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Has Anyone Had Therapy After Leaving Their Church Or Cult?


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Has anyone been to a psych after leaving christianity or leaving their church group/cult?

 

It crossed my mind once or twice, but I always figured they'd be little help, since I don't think you can really understand what a christian/member goes through unless you were one.

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They would have to be well versed in both sides of religion, and the experiences of those leaving it. They could probably offer some good general advice, but as to specifics, it may be difficult to find one who would be great.

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I actually went through my deconversion because of my therapy and the things I was able to work through. Although my therapist doesn't agree with my new belief, or lack thereof, she thinks it's healthier for me than my Christianity ever was. She really understood the reasoning for what I believed and has counseled other Christians in the past. She is really good at not pushing her own beliefs on her patients. For that I'm thankful. I would suggest therapy for anyone, especially those deconverting. The key is to find the right therapist. They're out there. :)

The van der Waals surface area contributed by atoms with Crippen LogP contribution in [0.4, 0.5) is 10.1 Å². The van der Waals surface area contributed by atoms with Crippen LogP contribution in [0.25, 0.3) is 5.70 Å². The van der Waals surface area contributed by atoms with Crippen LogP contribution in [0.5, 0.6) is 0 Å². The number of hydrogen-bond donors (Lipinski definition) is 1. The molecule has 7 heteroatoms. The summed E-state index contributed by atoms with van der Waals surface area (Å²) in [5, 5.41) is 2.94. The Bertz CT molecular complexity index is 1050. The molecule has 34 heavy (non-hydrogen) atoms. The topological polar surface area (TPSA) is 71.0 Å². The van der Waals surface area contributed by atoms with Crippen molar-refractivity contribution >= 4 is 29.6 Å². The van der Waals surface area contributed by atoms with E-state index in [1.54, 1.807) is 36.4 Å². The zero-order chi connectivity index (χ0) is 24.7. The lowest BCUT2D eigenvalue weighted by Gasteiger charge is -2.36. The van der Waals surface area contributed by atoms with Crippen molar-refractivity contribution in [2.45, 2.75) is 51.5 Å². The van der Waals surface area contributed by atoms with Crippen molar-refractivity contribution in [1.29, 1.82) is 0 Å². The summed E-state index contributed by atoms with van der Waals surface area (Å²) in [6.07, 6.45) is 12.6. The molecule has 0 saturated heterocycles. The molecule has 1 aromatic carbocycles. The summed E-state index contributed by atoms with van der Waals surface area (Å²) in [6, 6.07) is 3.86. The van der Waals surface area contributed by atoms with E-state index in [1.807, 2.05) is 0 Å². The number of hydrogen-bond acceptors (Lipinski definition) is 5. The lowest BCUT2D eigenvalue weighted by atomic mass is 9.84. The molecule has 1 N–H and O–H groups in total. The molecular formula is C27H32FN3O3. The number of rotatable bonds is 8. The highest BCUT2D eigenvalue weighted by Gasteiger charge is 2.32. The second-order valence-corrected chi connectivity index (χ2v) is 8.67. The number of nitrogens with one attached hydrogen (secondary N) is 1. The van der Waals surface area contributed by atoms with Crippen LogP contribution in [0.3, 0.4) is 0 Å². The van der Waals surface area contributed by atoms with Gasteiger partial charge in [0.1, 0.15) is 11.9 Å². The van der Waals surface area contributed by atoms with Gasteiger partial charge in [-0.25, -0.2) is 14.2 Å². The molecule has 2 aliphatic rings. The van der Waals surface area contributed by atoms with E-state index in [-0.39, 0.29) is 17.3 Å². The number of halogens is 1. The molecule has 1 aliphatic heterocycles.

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The key is to find the right therapist. They're out there. :)

 

 

A psychiatrist friend of my always say finding a therapist is like trying on shoes, you gotta find the one that fits.

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The key is to find the right therapist. They're out there. :)

 

 

A psychiatrist friend of my always say finding a therapist is like trying on shoes, you gotta find the one that fits.

 

Exactly. My friend is dealing with a lot of tension because he recently became homosexual. He is now going to a therapist who he was happy to find is also gay. Helped a great deal.

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I started therapy a while after deconverting, but yes it did help a lot. It took me a long time to get up the nerve to try it, because I was still very emotionally vulnerable and was afraid that a bad counselor would do me more harm than good. A friend of mine eventually found an explicitly GLBT-friendly practice that took my insurance and strongly suggested I try it out, since I was still paranoid that mainstream counselors would hate me for my sexuality. We actually dealt a whole lot with my anxiety issues and not nearly as much with the sexuality issues.

 

There certainly are a few issues in my life that my counselor has not experienced and does not understand. That matters less than I thought it would. We've talked a lot more about... unhelpful thought patterns, I guess. About how to notice anxiety starting before it gets too bad and derailing the cycle. About how to apply better coping strategies in any stressful situation. A few of the issues I thought I'd need help with have actually disappeared once I learned how to not freak out about them.